Good Thinking

CanopyStair helps you traverse the treetops

CanopyStair helps you traverse...
CanopyStair is a modular system for attaching a staircase to the trunk of a tree
CanopyStair is a modular system for attaching a staircase to the trunk of a tree
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CanopyStair is a modular system for attaching a staircase to the trunk of a tree
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CanopyStair is a modular system for attaching a staircase to the trunk of a tree
CanopyStair is attached to the trunk of the tree using adjustable ratchet straps
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CanopyStair is attached to the trunk of the tree using adjustable ratchet straps
CanopyStair is the work of Robert McIntyre and Thor ter Kulve
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CanopyStair is the work of Robert McIntyre and Thor ter Kulve
CanopyStair is the work of Robert McIntyre and Thor ter Kulve
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CanopyStair is the work of Robert McIntyre and Thor ter Kulve
CanopyStair is designed not to mark or harm the tree in any way
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CanopyStair is designed not to mark or harm the tree in any way
CanopyStair can be used to gain an elevated view of your surroundings
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CanopyStair can be used to gain an elevated view of your surroundings
CanopyStair allows adults and children alike easy access to the top of a tree
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CanopyStair allows adults and children alike easy access to the top of a tree
CanopyStair is a modular system for attaching a staircase to the trunk of a tree
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CanopyStair is a modular system for attaching a staircase to the trunk of a tree

Many children have such a fascination with climbing trees that they end up persuading their parents to build them a treehouse. This offers peace, tranquility, sanctuary, and a place to connect with nature. Unfortunately, adults lose the desire to climb trees, but perhaps they wouldn't if there was an easier way to climb up into the canopy. Enter CanopyStair.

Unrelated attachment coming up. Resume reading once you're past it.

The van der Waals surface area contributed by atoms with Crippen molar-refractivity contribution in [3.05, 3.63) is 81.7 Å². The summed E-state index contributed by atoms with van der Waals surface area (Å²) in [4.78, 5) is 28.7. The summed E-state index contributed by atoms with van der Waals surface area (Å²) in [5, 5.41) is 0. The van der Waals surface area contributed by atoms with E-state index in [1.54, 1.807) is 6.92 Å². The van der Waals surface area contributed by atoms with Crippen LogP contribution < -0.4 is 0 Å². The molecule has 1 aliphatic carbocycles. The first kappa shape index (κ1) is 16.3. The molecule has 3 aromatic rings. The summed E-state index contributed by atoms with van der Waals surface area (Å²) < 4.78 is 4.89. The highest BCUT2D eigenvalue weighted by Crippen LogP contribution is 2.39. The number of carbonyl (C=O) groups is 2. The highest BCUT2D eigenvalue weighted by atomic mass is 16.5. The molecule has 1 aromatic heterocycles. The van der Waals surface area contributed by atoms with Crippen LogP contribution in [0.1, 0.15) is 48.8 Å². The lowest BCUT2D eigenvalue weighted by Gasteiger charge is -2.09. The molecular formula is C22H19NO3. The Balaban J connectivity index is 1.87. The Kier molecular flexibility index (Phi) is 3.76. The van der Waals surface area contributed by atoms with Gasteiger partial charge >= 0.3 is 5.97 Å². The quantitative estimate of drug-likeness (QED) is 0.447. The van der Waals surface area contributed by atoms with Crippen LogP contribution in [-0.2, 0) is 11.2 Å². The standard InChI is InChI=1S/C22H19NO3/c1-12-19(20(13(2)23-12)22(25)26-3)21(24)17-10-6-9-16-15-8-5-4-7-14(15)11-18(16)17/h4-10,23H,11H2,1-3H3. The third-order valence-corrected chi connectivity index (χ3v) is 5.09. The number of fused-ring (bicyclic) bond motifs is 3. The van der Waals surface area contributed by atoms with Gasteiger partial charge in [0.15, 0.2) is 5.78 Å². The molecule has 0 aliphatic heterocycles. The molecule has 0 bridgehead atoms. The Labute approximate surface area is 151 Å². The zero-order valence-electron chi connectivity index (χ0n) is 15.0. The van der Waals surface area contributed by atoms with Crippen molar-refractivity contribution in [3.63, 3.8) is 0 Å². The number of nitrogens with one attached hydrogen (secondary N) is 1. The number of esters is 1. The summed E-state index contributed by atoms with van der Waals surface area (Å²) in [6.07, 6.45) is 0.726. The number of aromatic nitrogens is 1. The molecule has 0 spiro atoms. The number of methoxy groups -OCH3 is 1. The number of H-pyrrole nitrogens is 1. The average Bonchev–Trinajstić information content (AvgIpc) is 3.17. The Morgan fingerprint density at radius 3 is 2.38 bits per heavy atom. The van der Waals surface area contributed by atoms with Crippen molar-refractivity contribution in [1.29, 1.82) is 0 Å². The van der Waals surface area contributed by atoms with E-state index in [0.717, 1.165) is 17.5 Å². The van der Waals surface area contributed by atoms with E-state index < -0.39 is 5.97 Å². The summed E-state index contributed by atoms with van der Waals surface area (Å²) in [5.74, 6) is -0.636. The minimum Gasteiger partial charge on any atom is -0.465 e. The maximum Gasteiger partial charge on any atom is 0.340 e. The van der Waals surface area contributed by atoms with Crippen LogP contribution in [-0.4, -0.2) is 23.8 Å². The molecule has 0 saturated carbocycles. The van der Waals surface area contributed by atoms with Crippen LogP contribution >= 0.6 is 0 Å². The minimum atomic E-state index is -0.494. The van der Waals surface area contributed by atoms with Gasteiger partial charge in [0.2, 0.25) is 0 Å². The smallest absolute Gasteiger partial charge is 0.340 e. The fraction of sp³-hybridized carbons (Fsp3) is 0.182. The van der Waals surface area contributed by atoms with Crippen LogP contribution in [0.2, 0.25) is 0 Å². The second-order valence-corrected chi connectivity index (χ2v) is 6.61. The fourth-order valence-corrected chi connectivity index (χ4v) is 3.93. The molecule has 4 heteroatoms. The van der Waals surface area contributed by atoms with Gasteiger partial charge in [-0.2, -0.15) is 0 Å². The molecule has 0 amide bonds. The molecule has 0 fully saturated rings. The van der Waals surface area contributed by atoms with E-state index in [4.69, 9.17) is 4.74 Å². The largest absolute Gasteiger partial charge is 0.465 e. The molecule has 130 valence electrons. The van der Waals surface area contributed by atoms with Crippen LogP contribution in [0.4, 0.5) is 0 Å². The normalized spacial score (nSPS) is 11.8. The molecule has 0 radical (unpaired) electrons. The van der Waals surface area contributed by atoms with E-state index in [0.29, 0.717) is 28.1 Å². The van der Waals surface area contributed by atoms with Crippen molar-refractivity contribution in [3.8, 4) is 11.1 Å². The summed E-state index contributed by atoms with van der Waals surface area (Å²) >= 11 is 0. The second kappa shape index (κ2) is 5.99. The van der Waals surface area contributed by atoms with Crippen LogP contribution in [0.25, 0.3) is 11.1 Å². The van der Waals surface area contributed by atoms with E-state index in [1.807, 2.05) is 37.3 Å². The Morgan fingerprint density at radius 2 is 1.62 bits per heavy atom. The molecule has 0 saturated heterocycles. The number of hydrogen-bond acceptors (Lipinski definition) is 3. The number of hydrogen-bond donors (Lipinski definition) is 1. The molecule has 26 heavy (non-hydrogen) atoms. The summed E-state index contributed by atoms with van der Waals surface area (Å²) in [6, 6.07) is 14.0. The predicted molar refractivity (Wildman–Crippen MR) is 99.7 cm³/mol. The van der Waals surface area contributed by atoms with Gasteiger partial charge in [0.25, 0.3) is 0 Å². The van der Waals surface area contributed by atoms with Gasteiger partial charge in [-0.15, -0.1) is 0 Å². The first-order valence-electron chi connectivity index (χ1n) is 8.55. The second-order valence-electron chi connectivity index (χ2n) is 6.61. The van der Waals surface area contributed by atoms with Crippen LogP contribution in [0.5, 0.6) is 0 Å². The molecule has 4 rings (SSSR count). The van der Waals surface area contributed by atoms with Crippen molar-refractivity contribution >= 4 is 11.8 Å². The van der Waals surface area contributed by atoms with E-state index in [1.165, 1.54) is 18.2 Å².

CanopyStair is a modular staircase enabling people to walk up into the canopy of a tree. It manages this without marking or damaging the tree in any way, and can be fitted without the need for any tools. It's the work of designers Robert McIntyre and Thor ter Kulve, who developed the product while in their final year at the Royal College of Art (RCA) in London.

The pair of budding designers were inspired by a trip to the Azores. Their view of the sea was obscured by a stone wall, so climbed up into the canopy of a nearby tree to fully appreciate the vista. It was while watching the sun set from this vantage point that they began discussing how to create a system for turning a garden tree into a staircase.

CanopyStair is attached to the trunk of the tree using adjustable ratchet straps
CanopyStair is attached to the trunk of the tree using adjustable ratchet straps

CanopyStair consists of an aluminum tripod frame, curved plywood platforms, and woven ratchet straps that can be adjusted to fit different sizes of tree trunks. The frame only makes contact with the tree via thick neoprene pads. Ash poles are attached to each step to provide a handrail and make the whole thing safer to climb.

Installation times vary, but McIntyre and ter Kulve suggest it would take two people around three hours to assemble a 7-meter (23-ft) high CanopyStair. A prototype which was successfully erected in Sussex now takes pride of place outside the RCA's campus in Kensington as part of the current graduate exhibition.

There's currently no word on possible commercialization.

Source: CanopyStair via Dezeen

7 comments
Milton
very cool!
Robert Walther
Very pretty, but other than a partial stage for a Led Zeppelin video, I am not certain I see the use.
Timelord
It doesn't seem to lead up to any treehouse as mentioned offhandedly in the first sentence. And if there were a treehouse up there for adults, why wouldn't a time-honored ladder do the trick? For acrophobic adults, a caged ladder would work fine.
DavidB
If it were affordably priced, I'd absolutely put that in one of the 90–100-foot Doug firs in my back yard.
Anne Ominous
Here are some things wrong with this idea: The neoprene "contact points" might not damage a tree, but over time the straps definitely would. The individual steps are not mechanically attached to adjacent steps (except via the handrail which obviously doesn't count as structural support). Which means your points of failure are multiplied rather than reinforced. From an engineering standpoint I consider it to be weakly designed.
Douglas Bennett Rogers
This is really a slick idea. Straps would be a lot more reliable in fiberglass. Wouldn't need the neoprene. Vertical ladder is a challenge for a lot of people.
Darool
As an adult tree climber using tried and tested rope and harness this idea has a limited appeal. I would call this design a work of art only. For one it required three hours of intense work and then you are only barely 4 meters off the ground. With a rope and harness, after three hours I can be safely 100 meters up a sequoia redwood. These days and into the future we should be using less resources to achieve our objectives and there is already dedicated tree climbing equipment that certainly achieves this.